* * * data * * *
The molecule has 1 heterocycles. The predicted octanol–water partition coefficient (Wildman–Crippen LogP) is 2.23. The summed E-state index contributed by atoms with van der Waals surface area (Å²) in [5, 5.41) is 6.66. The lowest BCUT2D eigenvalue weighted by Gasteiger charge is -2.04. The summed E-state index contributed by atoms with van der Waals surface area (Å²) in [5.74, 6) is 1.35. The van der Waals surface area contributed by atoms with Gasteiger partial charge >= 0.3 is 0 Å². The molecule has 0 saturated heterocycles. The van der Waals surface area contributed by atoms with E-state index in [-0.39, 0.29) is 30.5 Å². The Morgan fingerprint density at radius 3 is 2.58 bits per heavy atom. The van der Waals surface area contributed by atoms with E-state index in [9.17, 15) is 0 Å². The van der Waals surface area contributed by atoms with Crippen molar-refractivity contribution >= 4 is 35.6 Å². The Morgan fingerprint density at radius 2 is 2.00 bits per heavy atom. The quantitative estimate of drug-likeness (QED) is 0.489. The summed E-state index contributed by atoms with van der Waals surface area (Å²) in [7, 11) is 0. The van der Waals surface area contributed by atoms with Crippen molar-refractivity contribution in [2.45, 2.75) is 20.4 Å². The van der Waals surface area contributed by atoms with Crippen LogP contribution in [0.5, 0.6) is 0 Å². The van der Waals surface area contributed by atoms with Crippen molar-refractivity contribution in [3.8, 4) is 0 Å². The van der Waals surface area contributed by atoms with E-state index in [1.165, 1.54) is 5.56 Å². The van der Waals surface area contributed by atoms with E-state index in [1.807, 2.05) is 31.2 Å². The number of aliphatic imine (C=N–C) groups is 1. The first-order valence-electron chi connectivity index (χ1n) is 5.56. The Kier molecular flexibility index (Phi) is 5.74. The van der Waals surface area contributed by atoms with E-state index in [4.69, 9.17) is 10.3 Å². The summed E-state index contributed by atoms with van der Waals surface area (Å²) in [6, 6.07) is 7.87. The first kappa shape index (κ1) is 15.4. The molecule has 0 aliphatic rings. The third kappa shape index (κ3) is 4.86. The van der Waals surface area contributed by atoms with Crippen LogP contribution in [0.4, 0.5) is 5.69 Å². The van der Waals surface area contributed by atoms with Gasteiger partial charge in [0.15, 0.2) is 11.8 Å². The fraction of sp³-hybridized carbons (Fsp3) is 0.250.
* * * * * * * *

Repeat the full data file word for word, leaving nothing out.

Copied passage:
The molecule has 1 heterocycles. The predicted octanol–water partition coefficient (Wildman–Crippen LogP) is 2.23. The summed E-state index contributed by atoms with van der Waals surface area (Å²) in [5, 5.41) is 6.66. The lowest BCUT2D eigenvalue weighted by Gasteiger charge is -2.04. The summed E-state index contributed by atoms with van der Waals surface area (Å²) in [5.74, 6) is 1.35. The van der Waals surface area contributed by atoms with Gasteiger partial charge >= 0.3 is 0 Å². The molecule has 0 saturated heterocycles. The van der Waals surface area contributed by atoms with E-state index in [-0.39, 0.29) is 30.5 Å². The Morgan fingerprint density at radius 3 is 2.58 bits per heavy atom. The van der Waals surface area contributed by atoms with E-state index in [9.17, 15) is 0 Å². The van der Waals surface area contributed by atoms with Crippen molar-refractivity contribution >= 4 is 35.6 Å². The Morgan fingerprint density at radius 2 is 2.00 bits per heavy atom. The quantitative estimate of drug-likeness (QED) is 0.489. The summed E-state index contributed by atoms with van der Waals surface area (Å²) in [7, 11) is 0. The van der Waals surface area contributed by atoms with Crippen molar-refractivity contribution in [2.45, 2.75) is 20.4 Å². The van der Waals surface area contributed by atoms with Crippen LogP contribution in [0.5, 0.6) is 0 Å². The van der Waals surface area contributed by atoms with Crippen molar-refractivity contribution in [3.8, 4) is 0 Å². The van der Waals surface area contributed by atoms with E-state index in [1.165, 1.54) is 5.56 Å². The van der Waals surface area contributed by atoms with E-state index in [1.807, 2.05) is 31.2 Å². The number of aliphatic imine (C=N–C) groups is 1. The first-order valence-electron chi connectivity index (χ1n) is 5.56. The Kier molecular flexibility index (Phi) is 5.74. The van der Waals surface area contributed by atoms with E-state index in [4.69, 9.17) is 10.3 Å². The summed E-state index contributed by atoms with van der Waals surface area (Å²) in [6, 6.07) is 7.87. The first kappa shape index (κ1) is 15.4. The molecule has 0 aliphatic rings. The third kappa shape index (κ3) is 4.86. The van der Waals surface area contributed by atoms with Crippen LogP contribution in [0.4, 0.5) is 5.69 Å². The van der Waals surface area contributed by atoms with Gasteiger partial charge in [0.15, 0.2) is 11.8 Å². The fraction of sp³-hybridized carbons (Fsp3) is 0.250.